You got to where you are today by doing everything yourself. What was once your greatest strength is now your greatest weakness.
When you first started out in business you probably did everything yourself. It took patience, tenacity, and discipline. You should be proud of yourself for getting this far.
As time has passed and business has grown, you may have lost patience with the tedious tasks involved in running your business. This impatience, frustration, or whatever you would call it, is your brain telling you it’s time to step away from the busywork. It’s no longer your job to see to the minor details. Don’t ignore this message; to succeed you’ll need to hand off your non-entrepreneurial tasks.
But wait. Who has the time to teach someone else every little detail involved in getting these tasks done? It only takes a few minutes to knock them out yourself, teaching sucks up so much more time. Isn’t it just easier (and faster) to do it yourself?
This belief, these seven little words will kill your productivity, but what’s worse is that they sabotage success–every time.
It’s just easier to do it myself.
Don’t kid yourself, it is not easier, nor is it faster–not in the long run. Besides, since when do you take the easy way out?
Here’s the thing, what you believe is going to take two or three minutes almost always ends up being more complicated and time-consuming than you expect. I challenge you to test my theory: Estimate the time it will take for five or six small tasks, then track the time it really takes to do them. This is a great reality check.
Let’s break it down further.
You’re not cut out to do details.
Those little, annoying jobs: replying to standard questions, making arrangements, scheduling appointments, pulling reports, running errands, and fixing small problems. These are only a few examples of tedious work that will bore and frustrate you. You are the visionary, the innovator.
Again, I challenge you. As you perform these tasks, evaluate how you feel and think. Do you feel tense or anxious and in a hurry to move on to something important, like making money? Are your thoughts someplace else, like on all of the money-making activity that’s not happening because you’ve just spent 30 minutes searching for the perfect restaurant for an upcoming business meeting? It’s no longer your job. Pay someone to do these things and teach them well.
Yes, it will take time.
You’ve heard the old phrase, “You must spend money to make money.” That also applies to time. You have to spend time to make time. It may be grueling to teach others how to do these things at first, but knowledge is cumulative. Every detail your student-employee picks up on adds up over time and creates a support foundation for greater knowledge and faster learning. The teaching process will quickly pick up its pace.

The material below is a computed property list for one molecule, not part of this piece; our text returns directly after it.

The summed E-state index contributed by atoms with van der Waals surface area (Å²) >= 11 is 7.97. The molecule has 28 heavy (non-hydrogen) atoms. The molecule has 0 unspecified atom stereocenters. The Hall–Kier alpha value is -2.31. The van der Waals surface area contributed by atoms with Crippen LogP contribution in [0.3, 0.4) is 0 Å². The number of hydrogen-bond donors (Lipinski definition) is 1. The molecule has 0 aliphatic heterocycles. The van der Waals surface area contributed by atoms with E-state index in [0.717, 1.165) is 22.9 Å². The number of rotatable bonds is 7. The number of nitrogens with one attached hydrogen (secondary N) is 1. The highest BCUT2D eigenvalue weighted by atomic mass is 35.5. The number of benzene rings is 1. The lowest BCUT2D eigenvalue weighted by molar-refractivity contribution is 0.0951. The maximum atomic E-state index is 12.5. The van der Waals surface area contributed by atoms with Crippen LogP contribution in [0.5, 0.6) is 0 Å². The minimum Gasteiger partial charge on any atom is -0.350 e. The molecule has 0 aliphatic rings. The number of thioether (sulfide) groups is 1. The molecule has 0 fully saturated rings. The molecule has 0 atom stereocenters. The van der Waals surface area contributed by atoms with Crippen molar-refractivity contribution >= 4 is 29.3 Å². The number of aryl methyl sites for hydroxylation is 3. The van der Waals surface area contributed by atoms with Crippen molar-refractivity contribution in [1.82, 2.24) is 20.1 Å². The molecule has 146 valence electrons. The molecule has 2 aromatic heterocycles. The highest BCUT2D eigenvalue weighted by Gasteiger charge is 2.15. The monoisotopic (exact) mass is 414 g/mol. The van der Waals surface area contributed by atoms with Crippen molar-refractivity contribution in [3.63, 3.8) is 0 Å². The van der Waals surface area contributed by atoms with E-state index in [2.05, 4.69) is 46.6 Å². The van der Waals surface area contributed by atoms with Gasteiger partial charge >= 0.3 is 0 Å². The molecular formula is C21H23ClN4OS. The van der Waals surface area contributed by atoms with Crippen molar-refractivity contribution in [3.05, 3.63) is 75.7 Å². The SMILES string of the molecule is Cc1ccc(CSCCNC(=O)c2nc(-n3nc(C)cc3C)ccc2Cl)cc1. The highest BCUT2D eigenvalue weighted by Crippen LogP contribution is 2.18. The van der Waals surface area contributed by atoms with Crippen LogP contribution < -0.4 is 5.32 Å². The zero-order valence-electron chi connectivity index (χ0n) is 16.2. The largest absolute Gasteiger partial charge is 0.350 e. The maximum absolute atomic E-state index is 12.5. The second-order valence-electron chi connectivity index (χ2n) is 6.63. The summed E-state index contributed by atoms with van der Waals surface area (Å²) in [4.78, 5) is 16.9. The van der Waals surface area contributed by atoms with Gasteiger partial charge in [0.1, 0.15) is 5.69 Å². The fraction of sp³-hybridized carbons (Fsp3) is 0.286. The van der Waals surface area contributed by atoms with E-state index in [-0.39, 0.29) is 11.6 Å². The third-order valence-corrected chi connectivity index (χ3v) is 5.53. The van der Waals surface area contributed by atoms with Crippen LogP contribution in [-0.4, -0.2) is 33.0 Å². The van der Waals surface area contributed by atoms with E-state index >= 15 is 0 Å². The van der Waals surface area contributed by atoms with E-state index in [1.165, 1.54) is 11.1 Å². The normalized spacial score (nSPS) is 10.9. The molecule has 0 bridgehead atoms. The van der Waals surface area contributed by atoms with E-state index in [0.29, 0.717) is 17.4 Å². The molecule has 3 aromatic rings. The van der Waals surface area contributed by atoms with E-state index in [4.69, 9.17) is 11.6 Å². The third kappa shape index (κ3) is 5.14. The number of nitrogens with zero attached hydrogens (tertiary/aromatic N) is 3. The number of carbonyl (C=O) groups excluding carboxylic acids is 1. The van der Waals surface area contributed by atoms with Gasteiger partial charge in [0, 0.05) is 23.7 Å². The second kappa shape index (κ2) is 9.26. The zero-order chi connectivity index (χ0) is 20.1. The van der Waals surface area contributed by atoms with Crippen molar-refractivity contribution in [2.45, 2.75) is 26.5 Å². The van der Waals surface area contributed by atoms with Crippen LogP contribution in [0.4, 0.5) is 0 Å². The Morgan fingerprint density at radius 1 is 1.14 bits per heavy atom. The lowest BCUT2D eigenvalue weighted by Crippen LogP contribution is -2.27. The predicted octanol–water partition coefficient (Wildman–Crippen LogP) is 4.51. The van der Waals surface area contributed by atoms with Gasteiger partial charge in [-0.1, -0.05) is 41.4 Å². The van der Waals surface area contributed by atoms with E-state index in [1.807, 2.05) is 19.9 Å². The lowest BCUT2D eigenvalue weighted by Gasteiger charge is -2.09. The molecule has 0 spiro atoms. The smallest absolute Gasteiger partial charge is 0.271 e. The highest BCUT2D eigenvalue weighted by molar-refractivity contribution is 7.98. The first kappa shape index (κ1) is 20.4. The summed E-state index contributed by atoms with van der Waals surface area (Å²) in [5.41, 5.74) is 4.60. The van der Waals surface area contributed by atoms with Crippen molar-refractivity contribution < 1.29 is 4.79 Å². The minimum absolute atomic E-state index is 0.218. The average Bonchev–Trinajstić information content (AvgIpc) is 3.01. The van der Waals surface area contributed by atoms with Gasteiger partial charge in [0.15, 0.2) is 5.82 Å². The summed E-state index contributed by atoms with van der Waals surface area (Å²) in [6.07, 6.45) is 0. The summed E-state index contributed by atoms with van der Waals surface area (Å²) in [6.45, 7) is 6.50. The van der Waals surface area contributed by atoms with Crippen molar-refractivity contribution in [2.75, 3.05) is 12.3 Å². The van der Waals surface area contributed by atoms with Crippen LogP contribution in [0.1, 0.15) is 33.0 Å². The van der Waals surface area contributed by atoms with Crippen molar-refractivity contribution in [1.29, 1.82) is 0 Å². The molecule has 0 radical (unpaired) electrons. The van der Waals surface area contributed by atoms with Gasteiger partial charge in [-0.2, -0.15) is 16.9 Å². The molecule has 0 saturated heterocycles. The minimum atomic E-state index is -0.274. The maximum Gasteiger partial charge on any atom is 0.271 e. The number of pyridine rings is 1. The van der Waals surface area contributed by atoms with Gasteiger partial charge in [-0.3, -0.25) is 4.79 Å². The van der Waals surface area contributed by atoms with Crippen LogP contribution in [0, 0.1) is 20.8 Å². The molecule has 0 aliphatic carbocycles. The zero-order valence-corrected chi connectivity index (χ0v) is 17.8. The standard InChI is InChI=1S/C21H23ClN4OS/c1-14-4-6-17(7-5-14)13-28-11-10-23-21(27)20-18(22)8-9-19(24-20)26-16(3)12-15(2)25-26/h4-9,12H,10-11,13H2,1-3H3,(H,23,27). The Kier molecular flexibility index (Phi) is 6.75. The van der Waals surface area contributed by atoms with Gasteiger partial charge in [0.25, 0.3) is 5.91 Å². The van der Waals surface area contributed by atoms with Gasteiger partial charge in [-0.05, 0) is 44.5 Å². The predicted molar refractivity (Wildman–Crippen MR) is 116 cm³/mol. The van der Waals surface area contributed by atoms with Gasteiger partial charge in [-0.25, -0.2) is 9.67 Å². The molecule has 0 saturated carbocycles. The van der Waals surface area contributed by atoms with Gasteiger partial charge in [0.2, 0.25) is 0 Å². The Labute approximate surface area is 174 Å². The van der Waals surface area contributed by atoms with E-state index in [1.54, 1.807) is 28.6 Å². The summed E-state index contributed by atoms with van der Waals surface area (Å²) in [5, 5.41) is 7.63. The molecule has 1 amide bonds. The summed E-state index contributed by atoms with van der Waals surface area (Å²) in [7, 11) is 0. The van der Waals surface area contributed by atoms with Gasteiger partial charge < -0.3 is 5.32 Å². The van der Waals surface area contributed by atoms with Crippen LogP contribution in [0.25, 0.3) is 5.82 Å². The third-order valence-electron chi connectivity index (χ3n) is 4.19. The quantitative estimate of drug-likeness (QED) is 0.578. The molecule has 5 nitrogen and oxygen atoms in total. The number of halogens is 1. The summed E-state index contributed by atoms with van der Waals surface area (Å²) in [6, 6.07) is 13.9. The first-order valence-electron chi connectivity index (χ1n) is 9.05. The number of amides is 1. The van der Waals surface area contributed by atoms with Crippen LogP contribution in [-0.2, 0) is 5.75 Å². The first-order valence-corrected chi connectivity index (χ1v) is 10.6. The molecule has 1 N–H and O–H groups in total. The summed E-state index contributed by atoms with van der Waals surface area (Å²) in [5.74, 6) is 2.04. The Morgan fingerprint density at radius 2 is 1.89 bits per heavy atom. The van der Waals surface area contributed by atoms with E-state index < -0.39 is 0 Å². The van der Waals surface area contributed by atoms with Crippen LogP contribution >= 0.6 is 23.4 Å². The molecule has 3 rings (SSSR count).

And yes, it will take money.
Well, yes and no. You will have to pay someone to do these things, but unless you are the rare exception you are losing money by not hiring the appropriate person. Yet another challenge: Take a look at your master list. How many action steps and ideas that will lead to revenue generation remain undone? Imagine if you claimed 10 or 20 hours per week to move these things along. Within a period of three months, you’d most likely make more money than it would cost to hire a part-time person to take the boring details off your plate. Within six months you’d be way ahead.
Partner up with your new person.
Have someone stay at your side for a week or so. If this is not possible then schedule one hour twice a day to work via video conferencing. This way you can share your desktop as necessary.
Your job is to teach. The employee’s jobs are to learn and document. In addition to recording your screen when appropriate, have the other person take detailed notes. These notes can be edited and formatted over time to add to a procedure manual.
Watch for warning signs of self-sabotage.
I know it sounds counterintuitive, but many entrepreneurs persist in getting stuck in the details as a subconscious attempt to self-sabotage their success. As your time frees, track your productivity and habits. If you don’t make progress quickly, you may need help to uncover fears and doubts surrounding success and/or failure.
Use your newfound time wisely.
Spend your time on money-making activities. Look for the lowest hanging fruit before initiating new income streams and other time-consuming projects. Find the fastest means to facilitate the income to support your new hire.
If you still believe it’s just easier or faster to do these things yourself, you’re not looking at the big picture. Go ahead, accept my challenges and see how you feel about it in a week or so.
By Marla Tabaka|https://twitter.com/MarlaTabaka